Many thanks to fellow Northwest Institute of Literary Arts (NILA) alum, friend, and fabulous writer Kaye Linden for including me in The Writing Process Blog Tour. You can read her responses to the same questions I answer below here.
Kaye has an MFA in fiction from the Northwest Institute of Literary Arts, is past short fiction editor and editor with the Bacopa Literary Review, teacher of short fiction at Santa Fe College, current assistant editor for Soundings Review and medical editor for “epresent learning lecture reviews.” Kaye’s first short story collection TALES FROM MA’S WATERING HOLE is available where all books are sold. Kaye is completing her second short story collection SHE WEARS HOT PINK JEANS and is currently writing the second sci fi novel in the Prasanga series. Visit her at her website and her blog.
What am I working on?
I’m writing a book-length memoir about friendship, illness, parenthood, loss, and triathlons. It’s called GUTS. I also write short personal essays. I like to use the essays as a chance to explore topics not covered in the book, as well as taking the opportunity to try out different forms and types of essays. I just wrote my first nature essay, a fun challenge for me. It was a finalist for Oregon Quarterly’s Northwest Perspectives contest, which served as a good lesson that it’s important to take breaks from a long project to work on shorter pieces.
How does my work differ from others in its genre?
This is a hard question to answer, since memoir is such a diverse genre. One thing that distinguishes my work is that I often write about more than one topic, both in short and long form. Another aspect of my writing that readers often comment on is how I write about illness with a sense of humor and in a way that makes my experiences accessible.
Why do I write what I do?
I write nonfiction as a way of making sense of my experiences. I write to connect with others. I heard David Sedaris say something at a reading once that has really stuck with me. I am sure I am botching it in the paraphrasing, but he talked about how we are as readers. When we are kids, he said, we need our books to be mirrors, identifying only with characters whose lives are a close imitation of our own. As adults, though, we find those mirrors in all kinds of characters and all types of stories. That is my aspiration as a writer: to provide that mirror to a reader, the comfort and catharsis that I get from writing.
How does my writing process work?
Thanks to a very supportive husband, I have a pretty luxurious writing life for an unemployed person with 2 young kids. I write on the 4 days of the week that both of my kids are in school/preschool. I am unable to write in my house, so most of my writing is done in an office space I rent above a store that sells local art, much of it made on site. I love my tiny office with its view of trees through the doorway, a bookshelf crammed with poetry and writing craft books, and no dirty dishes or laundry. I am slowly converting myself to a morning writer out of necessity, and I do my best to keep my mornings free of appointments and stay offline until after I’ve finished writing for the day. I create the occasional writing retreat for myself, sometimes even setting aside “retreat” days in town when it’s all my schedule allows.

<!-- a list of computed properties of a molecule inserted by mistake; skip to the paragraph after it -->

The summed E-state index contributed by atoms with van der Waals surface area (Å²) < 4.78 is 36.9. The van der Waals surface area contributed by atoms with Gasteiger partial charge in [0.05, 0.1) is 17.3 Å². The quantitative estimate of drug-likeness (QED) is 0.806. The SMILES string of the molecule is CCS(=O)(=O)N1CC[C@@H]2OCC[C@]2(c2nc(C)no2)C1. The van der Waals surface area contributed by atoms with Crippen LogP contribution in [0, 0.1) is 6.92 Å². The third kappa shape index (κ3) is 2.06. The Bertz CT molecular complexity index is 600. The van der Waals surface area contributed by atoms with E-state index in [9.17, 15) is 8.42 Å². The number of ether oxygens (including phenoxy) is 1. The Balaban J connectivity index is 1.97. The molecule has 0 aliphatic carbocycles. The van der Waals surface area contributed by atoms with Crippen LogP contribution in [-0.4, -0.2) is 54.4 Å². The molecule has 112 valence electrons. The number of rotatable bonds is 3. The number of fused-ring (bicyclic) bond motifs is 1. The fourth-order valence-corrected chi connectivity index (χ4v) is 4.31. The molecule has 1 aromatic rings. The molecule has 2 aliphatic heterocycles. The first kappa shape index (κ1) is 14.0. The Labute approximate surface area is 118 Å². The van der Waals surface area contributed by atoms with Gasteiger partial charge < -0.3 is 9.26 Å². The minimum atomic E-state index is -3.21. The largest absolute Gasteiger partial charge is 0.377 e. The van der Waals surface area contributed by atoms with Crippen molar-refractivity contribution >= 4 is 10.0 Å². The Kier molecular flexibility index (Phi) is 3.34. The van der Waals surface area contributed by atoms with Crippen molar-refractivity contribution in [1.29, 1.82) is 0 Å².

My writing progresses by carrying over some of the practices started in graduate school. I exchange work with other writer friends and revise after getting their feedback. I also continue to set deadlines for myself. I read a lot in all different genres, and continue to take classes and attend conferences. Finally, I continue to be active in my writing communities, and NILA, here in Seattle, and by connecting with writers around the country. Solitude is something I may seek as a writer when I have been at it longer. For now, my community of writers and non-writers is an essential part of my writing process.
The Writing Process Blog Tour continues next week with 2 more fabulous NILA writer friends.
Iris Graville’s profiles and personal essays have been published in national and regional journals and magazines, She is the publisher for Shark Reef literary magazine, and the nonfiction editor for Soundings Review. She’s a student in the MFA program at the Northwest Institute of Literary Arts. She’s the author of the award-winning Hands at Work—Portraits and Profiles of People Who Work with Their Hands. She is writing a memoir, Hiking Naked—A Quaker Woman’s Search for Balance, a personal narrative about what she learned while living in the remote mountain village of Stehekin, WA. You can read her thoughts on writing and spiritual matters on her blog.
Sandra Sarr has an MFA in creative writing from the Northwest Institute of Literary Arts. She has 20 years of experience as a national magazine editor, writer, book publisher, and college communications director and has won numerous awards from national and regional organizations for her articles, magazines, and publications. Founder of the Story Catching Program with Franciscan Hospice in Tacoma, Washington, Sandy has found great satisfaction in writing the core life stories of people who are dying.You can read about the making of her first novel THE ROAD TO INDIGO, on her blog.
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